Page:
Any time you are considering a change to your tech stack, you need to consider two key things: business needs and technology needs.
If you focus solely on the business piece without considering technology concerns, you may end up keeping outdated technology longer than you should, or you may end up purchasing a new system that doesn’t do what you need it to do.
On the other hand, if you consider the technology side of the equation without a laser focus on business needs and benefits, you may end up investing in exciting new tech that does nothing to empower your business objectives.
If your tech stack is underperforming on one or both counts, it’s time for an intervention.
Here are 9 signs to watch for.
1. Your outdated technology is negatively impacting your business.
This is admittedly a broad statement. What we mean by it is that you are spending too much time, energy, and money dealing with your tech, and it’s preventing you from taking steps toward your business goals. What does that look like? You may be getting an unreasonably high number of support requests, you may have difficulty hiring IT staff to work for you because your technology is outdated, or you may spend more time and money than you should on bug fixes. Employees may not be able to do their jobs efficiently, or they may use elaborate workarounds to solve problems. We’re not saying you necessarily need the latest and greatest new tool on the market. But when your technology is causing roadblocks that hinder business growth or development, it’s time to make some changes.
2. Your technology can’t scale.
Scaling isn’t just about your technology’s ability to handle traffic and load. It’s also about having code that makes it easy to add new tools or meet changing requirements. If your system is clunky, old, or bloated, it can slow down your processes and make it difficult to innovate. Old technology isn’t necessarily bad—in some cases it makes sense to keep the current tech because replacing it would stall operations and be prohibitively expensive. But when your technology can’t meet the growing needs of your company, that’s a red flag.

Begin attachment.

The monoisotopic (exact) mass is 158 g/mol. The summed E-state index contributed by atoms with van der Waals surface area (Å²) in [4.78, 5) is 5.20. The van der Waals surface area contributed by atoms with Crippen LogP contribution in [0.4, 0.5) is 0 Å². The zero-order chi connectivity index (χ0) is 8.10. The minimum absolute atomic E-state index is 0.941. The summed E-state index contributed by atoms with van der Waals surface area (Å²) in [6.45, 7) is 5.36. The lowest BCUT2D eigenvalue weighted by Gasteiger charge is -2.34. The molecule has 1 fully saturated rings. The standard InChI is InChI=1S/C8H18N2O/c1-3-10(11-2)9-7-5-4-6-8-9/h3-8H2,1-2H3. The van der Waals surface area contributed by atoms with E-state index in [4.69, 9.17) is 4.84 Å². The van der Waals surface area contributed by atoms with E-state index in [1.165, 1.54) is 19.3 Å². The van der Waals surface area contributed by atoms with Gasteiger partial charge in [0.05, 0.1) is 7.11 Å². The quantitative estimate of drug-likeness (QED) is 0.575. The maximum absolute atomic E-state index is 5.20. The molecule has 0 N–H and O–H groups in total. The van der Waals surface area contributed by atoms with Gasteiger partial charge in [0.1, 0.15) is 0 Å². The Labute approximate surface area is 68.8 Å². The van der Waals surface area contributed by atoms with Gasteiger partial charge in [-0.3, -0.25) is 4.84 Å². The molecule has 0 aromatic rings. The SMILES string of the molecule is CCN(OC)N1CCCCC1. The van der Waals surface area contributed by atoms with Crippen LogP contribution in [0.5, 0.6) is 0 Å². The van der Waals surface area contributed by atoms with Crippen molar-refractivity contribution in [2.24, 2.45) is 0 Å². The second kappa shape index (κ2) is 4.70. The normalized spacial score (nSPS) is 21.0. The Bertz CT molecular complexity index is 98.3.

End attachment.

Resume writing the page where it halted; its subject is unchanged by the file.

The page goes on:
3. You’re constantly fixing bugs.
Bug squashing is part of technology, but it shouldn’t eat up disproportional amounts of time. If you find yourself constantly fixing problems that crop up any time you make a minor change to system tools or requirements, then you need to take a closer look at the quality of your code. Outdated or poorly written code may need refactoring before you can add additional features or work out the bugs.
4. It’s difficult to find qualified developers to work with your tech.
This is a problem that often gets overlooked, but it can create significant challenges. Old technology is difficult to support. If you are hiring internally, it takes time to find someone who has the knowledge and credentials needed to work on your tech and who is also a great fit for your team. And if you’re outsourcing the maintenance, you may have trouble finding developers who support obsolete technology. This is especially a concern with older ERP systems that may no longer be supported by their original builders.
5. You have security concerns.
As technology capabilities expand, so do the number of cyber threats you have to worry about. Antivirus software and spam filters alone won’t keep today’s sophisticated threats at bay, and if your tech stack doesn’t have sufficient security protocols in place you could be facing serious problems. Poor configurations in your tech stack or safeguards in the cloud can also leave you vulnerable to accidental exposure of sensitive data.
6. Your current code can’t support new technology requirements.